Our featured publication for January is How to Wear Grunge by Ruth Stacey, published by Knives Forks and Spoons Press.
“Ruth Stacey’s How to Wear Grunge eschews nostalgia and the self-fulfilling mythology of rock’s nearly-famous excesses for a fierce, feminist holler back into the feedback of another place and time, in all its bleached and sticky-carpeted illusions and almost-glory. Between truth or dare narratives that toy with the tension of hard facts – “Too gloomy, tell me about the prettiness again. / No. Tell me the worst thing” – these poems are wild and wise, and faultlessly written. There is a beating rock’ n’ roll heart of riot-grrl rebellion in every line. Stacey is a fearless and utterly compelling writer, whose candid, courageous poetry takes on the prevailing narrative and places women at the very epicentre.” Jane Commane
“In How to Wear Grunge, Ruth Stacey has achieved a bittersweet examination of brutal youth and violent love, with expert attention to the timing of acceptance, obsession and revelation. There’s almost a contact-high to these poems, an intoxication that has been carefully crafted to provide relief from the horrors of the past and of each other, creating a deceptively fragile romance of a sub-culture that encouraged the dirt and distortion of the fragmented self. However, once we have questioned the lives of the damaged, haunted souls in this cool as hell collection, what burns through is strength and survival, wounds that gush with the language of dark joy, the sweet stink of dope and incense, a promise (to past, present and future selves) tightly rolled into a joint so full of flavour it will leave your mouth watering. How to Wear Grunge is ultimately a kaleidoscopic questionnaire. There are no right or wrong answers. In the end, we all dance to something. We make noise, we hurt each other and, sometimes, we forgive.” Bobby Parker
She left a quickly scrawled business card, listing her attributes:
bright, witty, sexy, tenacious, generous,
irresistible, reckless, wild, petite biche
Name: Carey Hunter
Address: Somewhere familiar, cold snap in the air, city buzzing,
guitar music playing, lyrics aim and circle: theme gloom/not gloom.
Voice: Growl, low, high, light, whispered, bellowed, impossible
to describe. Butterfly made of paper, caught in the draft.
Eyes: Fox coloured. I’m certain, fox-russet, copper.
Smell: You can’t smell her through the internet. Come on.
Drinking in the park, drinking on a false id
Drinking cider, thunderbirds, 20/20, taboo
Drinking to get courage, drinking to dance
Drinking, drinking, drinking until you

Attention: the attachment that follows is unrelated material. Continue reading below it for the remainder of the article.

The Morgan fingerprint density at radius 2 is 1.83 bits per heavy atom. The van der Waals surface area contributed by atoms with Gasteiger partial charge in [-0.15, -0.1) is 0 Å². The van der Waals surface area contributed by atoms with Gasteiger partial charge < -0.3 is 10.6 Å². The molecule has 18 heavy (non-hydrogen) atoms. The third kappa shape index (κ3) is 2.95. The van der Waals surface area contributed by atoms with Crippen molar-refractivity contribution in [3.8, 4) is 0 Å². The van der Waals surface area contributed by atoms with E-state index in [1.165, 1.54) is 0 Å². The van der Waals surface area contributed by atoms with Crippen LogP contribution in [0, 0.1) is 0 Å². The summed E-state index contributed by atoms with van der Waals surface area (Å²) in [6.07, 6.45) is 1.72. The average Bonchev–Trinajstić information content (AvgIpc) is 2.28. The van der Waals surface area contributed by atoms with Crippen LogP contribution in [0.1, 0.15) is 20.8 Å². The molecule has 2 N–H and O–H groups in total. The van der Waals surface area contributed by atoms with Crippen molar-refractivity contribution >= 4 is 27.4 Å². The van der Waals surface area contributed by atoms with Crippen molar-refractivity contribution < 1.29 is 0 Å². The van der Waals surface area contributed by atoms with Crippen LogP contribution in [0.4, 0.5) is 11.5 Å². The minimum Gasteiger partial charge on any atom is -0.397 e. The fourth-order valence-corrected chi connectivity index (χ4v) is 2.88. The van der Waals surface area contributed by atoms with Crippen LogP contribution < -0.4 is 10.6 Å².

Fall over & say all the wrong things
Shout, cry, get lost, kiss the wrong man
Kiss the right girl, feel nothing, drink!
Drink too much for your small frame
Drink like all the boys you hang with
Drink so much at your work drinks
You have to take some ecstasy to sober up
Drink so you have to apologise: sorry, sorry!
Drink like you are in the longhouse,
Drink because sobriety is painful, drink!
people would drift in
at different times, everyone would wait
play pool, drink cheap beer
upstairs, at The Crown
go & score from the bloke
who had the scar across his cheek
Tony someone? forgotten now
the Seattle singer was dead but his voice
his voice and other pine-tinged voices
played on repeat in a small town
landlocked, far from America
far from the chill Pacific North West:
this was the Shire, rolling hills
and Porcelain factory jobs
this was strange, why
we all loved punk and grunge
listening to bands in the art deco
theatre, hanging off the steps
female singer howling still
but I think
it was the dirty drugs honesty
The Real Truth
this phrase annoys me: what is real
what is true,
everything is filtered through bias
memories that re-arrange like landscapes
it’s familiar……………… but something dark has grown
shading the whole left side of it all
or the unkempt, tangled bushes have been strimmed
back to grass and everything is simplified
………………………………….she was in love
with a rock star who died, she died too
Ruth Stacey’s poetry collection Queen, Jewel, Mistress was published by Eyewear Publishing 2015. Alison Weir wrote that, ‘Ruth Stacey’s poems are exceptional. They evoke voices long silenced, and the very essence of these past lives and the ages in which they were lived.’
Her recent pamphlet, Inheritance, was published by Mother’s Milk Books 2017. A duet with another poet, Katy Wareham Morris, it explored the 19th-century experience of motherhood, contrasted with a 21st-century mother’s voice. Inheritance won Best Collaborative Work at the 2018 Saboteur Awards.
Her latest poetry collection, How to Wear Grunge, was published November 2018 and is available from Knives, Forks & Spoons press. Jane Commane wrote that, “Stacey is a fearless and utterly compelling writer, whose candid, courageous poetry takes on the prevailing narrative and places women at the very epicentre”
Ruth Stacey works as a lecturer in Creative Writing at Worcester University and designs the poetry book covers for V.Press. Stacey is currently writing the imagined memoir, in poetry, of the artist Pamela Colman Smith for her PhD.
How to Wear Grunge is available to purchase from the Knives Forks and Spoons Press website.